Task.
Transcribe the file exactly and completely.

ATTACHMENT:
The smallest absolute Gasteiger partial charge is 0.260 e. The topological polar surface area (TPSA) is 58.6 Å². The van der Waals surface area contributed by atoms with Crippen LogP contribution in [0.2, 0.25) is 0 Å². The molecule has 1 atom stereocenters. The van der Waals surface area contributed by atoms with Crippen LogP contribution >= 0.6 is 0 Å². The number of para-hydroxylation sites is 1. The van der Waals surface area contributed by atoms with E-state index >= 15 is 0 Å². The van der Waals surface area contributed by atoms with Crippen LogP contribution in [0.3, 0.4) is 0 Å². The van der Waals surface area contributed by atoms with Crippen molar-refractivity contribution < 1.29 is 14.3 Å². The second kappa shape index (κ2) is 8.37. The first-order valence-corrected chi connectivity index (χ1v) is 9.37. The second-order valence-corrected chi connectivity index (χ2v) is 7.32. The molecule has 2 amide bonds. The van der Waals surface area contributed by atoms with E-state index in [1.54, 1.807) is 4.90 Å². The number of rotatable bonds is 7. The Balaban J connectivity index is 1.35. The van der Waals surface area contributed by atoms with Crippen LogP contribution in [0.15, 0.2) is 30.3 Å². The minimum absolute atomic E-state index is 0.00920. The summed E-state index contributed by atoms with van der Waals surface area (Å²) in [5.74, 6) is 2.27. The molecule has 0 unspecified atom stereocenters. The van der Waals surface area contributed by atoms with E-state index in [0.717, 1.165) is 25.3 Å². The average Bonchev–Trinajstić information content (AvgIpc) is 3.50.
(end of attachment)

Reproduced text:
The smallest absolute Gasteiger partial charge is 0.260 e. The topological polar surface area (TPSA) is 58.6 Å². The van der Waals surface area contributed by atoms with Crippen LogP contribution in [0.2, 0.25) is 0 Å². The molecule has 1 atom stereocenters. The van der Waals surface area contributed by atoms with Crippen LogP contribution >= 0.6 is 0 Å². The number of para-hydroxylation sites is 1. The van der Waals surface area contributed by atoms with E-state index >= 15 is 0 Å². The van der Waals surface area contributed by atoms with Crippen LogP contribution in [0.3, 0.4) is 0 Å². The van der Waals surface area contributed by atoms with Crippen molar-refractivity contribution < 1.29 is 14.3 Å². The second kappa shape index (κ2) is 8.37. The first-order valence-corrected chi connectivity index (χ1v) is 9.37. The second-order valence-corrected chi connectivity index (χ2v) is 7.32. The molecule has 2 amide bonds. The van der Waals surface area contributed by atoms with E-state index in [1.54, 1.807) is 4.90 Å². The number of rotatable bonds is 7. The Balaban J connectivity index is 1.35. The van der Waals surface area contributed by atoms with Crippen LogP contribution in [0.15, 0.2) is 30.3 Å². The minimum absolute atomic E-state index is 0.00920. The summed E-state index contributed by atoms with van der Waals surface area (Å²) in [5.74, 6) is 2.27. The molecule has 0 unspecified atom stereocenters. The van der Waals surface area contributed by atoms with E-state index in [0.717, 1.165) is 25.3 Å². The average Bonchev–Trinajstić information content (AvgIpc) is 3.50.